Counting Number Of Mutations In Tumor Cells Can Predict How Well Patient Will Respond To Immunotherapy
If the results hold up, they could spare many patients from suffering the severe side effects of these drugs with nothing to show for it. In other public health news: transplants, twins, biological weapons, suicides, stillborns, and more.
Which Cancer Patients Will Checkpoint Inhibitors Help?
Experiments involving just a few patients have hinted at it, and research on one type of tumor at a time has supported it, but a large study has now delivered the strongest evidence yet about how to identify cancer patients who are likely to benefit from a particular form of immunotherapy: count. Specifically, count how many mutations their tumor cells have. The higher this “tumor mutational burden,” concludes a study published on Monday in Nature Genetics, the likelier a patient is to go into remission, and possibly be cured, by checkpoint inhibitor drugs such as Bristol-Myers Squibb’s nivolumab (Opdivo) and Merck’s pembrolizumab (Keytruda). (Begley, 1/14)
Transplant Surgeon Joshua Mezrich On 'When Death Becomes Life'
When Joshua Mezrich was a medical student on the first day of surgical rotation, he was called into the operating room to witness a kidney transplant. What he saw that day changed him. After the donor kidney came out of ice and the clamps on it were released, he says, "it turned pink and literally, in front of my eyes, this urine just started squirting out onto the field." (Davies, 1/14)
Dynamic Duos: Why Science Loves Twins
One of the broadest studies of twins in the United States suggests that our genes tend to influence the diseases that afflict us more than where we live, according to research published Monday in the journal Nature Genetics. Using insurance claims data, researchers identified more than 56,000 pairs of twins and estimated the heritability of 560 diseases, finding that nearly a third of the variation in these conditions could be attributed to genetics, on average. Where people grew up was less contributory on the whole. (Nedelman, 1/14)
The New York Times:
North Korea’s Less-Known Military Threat: Biological Weapons
Pound for pound, the deadliest arms of all time are not nuclear but biological. A single gallon of anthrax, if suitably distributed, could end human life on Earth. Even so, the Trump administration has given scant attention to North Korea’s pursuit of living weapons — a threat that analysts describe as more immediate than its nuclear arms, which Pyongyang and Washington have been discussing for more than six months. (Baumgaertner and Broad, 1/15)
The New York Times:
A Device That Gives Parents Of Stillborn Babies Time To Say Goodbye
The death of a child is nearly always devastating and typically followed by an outpouring of support while parents mourn. But when a baby dies before it is born or shortly thereafter, parents are often alone in a hospital with a limited source of comfort and little, if any, opportunity to say goodbye to the baby — or babies. Enter the CuddleCot, a kind of refrigerated baby bed that helps preserve the body of a deceased newborn for days. The device gives parents a chance to bond with their babies — to love and hold them, take pictures, even take them home and take them for walks, creating memories to last a lifetime. (Brody, 1/14)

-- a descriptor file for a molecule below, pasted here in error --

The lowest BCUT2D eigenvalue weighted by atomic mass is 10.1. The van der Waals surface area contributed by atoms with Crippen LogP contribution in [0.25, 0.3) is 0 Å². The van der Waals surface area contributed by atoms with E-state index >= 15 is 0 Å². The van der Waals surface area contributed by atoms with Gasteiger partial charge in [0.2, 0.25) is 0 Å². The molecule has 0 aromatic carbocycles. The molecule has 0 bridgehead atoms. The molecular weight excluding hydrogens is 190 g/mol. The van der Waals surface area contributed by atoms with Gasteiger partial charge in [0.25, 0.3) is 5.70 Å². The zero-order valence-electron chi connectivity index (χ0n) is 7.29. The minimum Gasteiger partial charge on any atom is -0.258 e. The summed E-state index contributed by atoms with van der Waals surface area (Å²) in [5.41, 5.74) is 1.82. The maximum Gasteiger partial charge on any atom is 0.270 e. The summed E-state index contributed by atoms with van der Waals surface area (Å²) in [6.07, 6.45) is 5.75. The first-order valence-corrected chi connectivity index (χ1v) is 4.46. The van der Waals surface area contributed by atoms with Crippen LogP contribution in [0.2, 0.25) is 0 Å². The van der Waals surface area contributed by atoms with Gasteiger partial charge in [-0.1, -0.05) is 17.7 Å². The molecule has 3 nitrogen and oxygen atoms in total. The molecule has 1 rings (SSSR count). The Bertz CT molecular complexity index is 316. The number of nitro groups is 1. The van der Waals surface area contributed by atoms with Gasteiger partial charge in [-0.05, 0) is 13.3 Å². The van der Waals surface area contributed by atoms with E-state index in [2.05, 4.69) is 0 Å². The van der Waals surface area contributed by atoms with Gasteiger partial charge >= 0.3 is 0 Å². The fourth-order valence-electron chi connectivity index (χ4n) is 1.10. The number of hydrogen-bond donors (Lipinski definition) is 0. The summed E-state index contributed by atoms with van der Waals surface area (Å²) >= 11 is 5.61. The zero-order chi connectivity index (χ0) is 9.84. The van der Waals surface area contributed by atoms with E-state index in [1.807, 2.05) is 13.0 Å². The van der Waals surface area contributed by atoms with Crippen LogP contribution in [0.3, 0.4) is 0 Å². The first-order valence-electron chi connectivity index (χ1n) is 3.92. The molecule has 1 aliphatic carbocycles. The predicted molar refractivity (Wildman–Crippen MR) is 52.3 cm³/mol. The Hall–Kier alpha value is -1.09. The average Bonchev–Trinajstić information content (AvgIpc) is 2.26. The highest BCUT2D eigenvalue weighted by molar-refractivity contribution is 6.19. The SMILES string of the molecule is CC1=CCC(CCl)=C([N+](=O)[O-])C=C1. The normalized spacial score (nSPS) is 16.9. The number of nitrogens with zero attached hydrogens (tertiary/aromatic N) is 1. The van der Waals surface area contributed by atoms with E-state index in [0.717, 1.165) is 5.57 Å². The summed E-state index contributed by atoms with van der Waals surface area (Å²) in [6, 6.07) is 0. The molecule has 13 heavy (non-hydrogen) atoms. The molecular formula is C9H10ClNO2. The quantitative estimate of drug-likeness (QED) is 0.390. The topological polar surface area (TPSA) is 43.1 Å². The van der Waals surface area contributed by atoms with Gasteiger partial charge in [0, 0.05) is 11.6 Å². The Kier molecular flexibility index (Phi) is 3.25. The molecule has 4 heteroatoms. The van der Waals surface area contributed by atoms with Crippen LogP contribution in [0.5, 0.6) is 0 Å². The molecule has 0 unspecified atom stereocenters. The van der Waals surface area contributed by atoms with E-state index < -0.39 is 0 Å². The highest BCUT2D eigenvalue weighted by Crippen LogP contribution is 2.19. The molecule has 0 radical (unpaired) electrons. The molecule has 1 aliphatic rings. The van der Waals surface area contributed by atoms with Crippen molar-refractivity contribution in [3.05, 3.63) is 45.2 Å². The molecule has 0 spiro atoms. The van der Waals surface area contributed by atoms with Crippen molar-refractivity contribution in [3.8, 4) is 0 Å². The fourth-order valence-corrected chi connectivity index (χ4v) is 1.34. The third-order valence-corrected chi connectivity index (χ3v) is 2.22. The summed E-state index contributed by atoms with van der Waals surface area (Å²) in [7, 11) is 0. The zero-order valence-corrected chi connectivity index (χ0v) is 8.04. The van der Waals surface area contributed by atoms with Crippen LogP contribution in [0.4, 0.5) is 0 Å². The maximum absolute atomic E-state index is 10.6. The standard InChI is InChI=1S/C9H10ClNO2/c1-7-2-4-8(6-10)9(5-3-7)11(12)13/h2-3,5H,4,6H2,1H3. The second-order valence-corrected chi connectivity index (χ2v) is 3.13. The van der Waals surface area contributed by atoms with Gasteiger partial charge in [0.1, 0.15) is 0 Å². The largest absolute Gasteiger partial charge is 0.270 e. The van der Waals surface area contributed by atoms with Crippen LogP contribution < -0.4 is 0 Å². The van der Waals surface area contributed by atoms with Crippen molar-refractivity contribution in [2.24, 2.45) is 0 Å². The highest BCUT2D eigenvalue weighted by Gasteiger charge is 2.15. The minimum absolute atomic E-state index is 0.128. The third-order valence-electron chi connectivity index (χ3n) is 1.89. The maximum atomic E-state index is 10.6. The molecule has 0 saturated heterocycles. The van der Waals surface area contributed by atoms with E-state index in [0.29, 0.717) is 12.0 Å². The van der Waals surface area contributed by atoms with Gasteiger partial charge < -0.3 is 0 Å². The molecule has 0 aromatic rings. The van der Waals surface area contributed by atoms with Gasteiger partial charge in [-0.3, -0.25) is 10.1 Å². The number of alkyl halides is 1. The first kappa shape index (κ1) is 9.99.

Suicide Risk Quadruples For People With Cancer, Study Finds
New research from the Penn State College of Medicine shows people with cancer are more than four times more likely to die of suicide than those without cancer, highlighting a need for a more comprehensive approach to treatment. ... For the study, published Monday in the journal Nature Communications, researchers examined data on more than 8.6 million cancer patients in the United States (28 percent of the country’s population) from the National Cancer Institute’s Surveillance, Epidemiology, and End Results (SEER) program. (Pirani, 1/14)
Kaiser Health News:
Providers Walk ‘Fine Line’ Between Informing And Scaring Immigrant Patients
While the Trump administration decides whether to adopt a controversial policy that could jeopardize the legal status of immigrants who use public programs such as Medicaid, doctors and clinics are torn between informing patients about the potential risks and unnecessarily scaring them into dropping their coverage or avoiding care. “We are walking a fine line,” said Tara McCollum Plese, chief external affairs officer at the Arizona Alliance for Community Health Centers, which represents 176 clinics. “Until there is confirmation this indeed is going to be the policy, we don’t want to add to the angst and the concern.” (Ibarra, 1/15)
The New York Times:
A Silver Bullet Against The Brain-Eating Amoeba?
The brain-eating monsters are real enough — they lurk in freshwater ponds in much of the United States. Now scientists may have discovered a new way to kill them. Minuscule silver particles coated with anti-seizure drugs one day may be adapted to halt Naegleria fowleri, an exceptionally lethal microbe that invades through the sinuses and feeds on human brain tissue. (Baumgaertner, 1/14)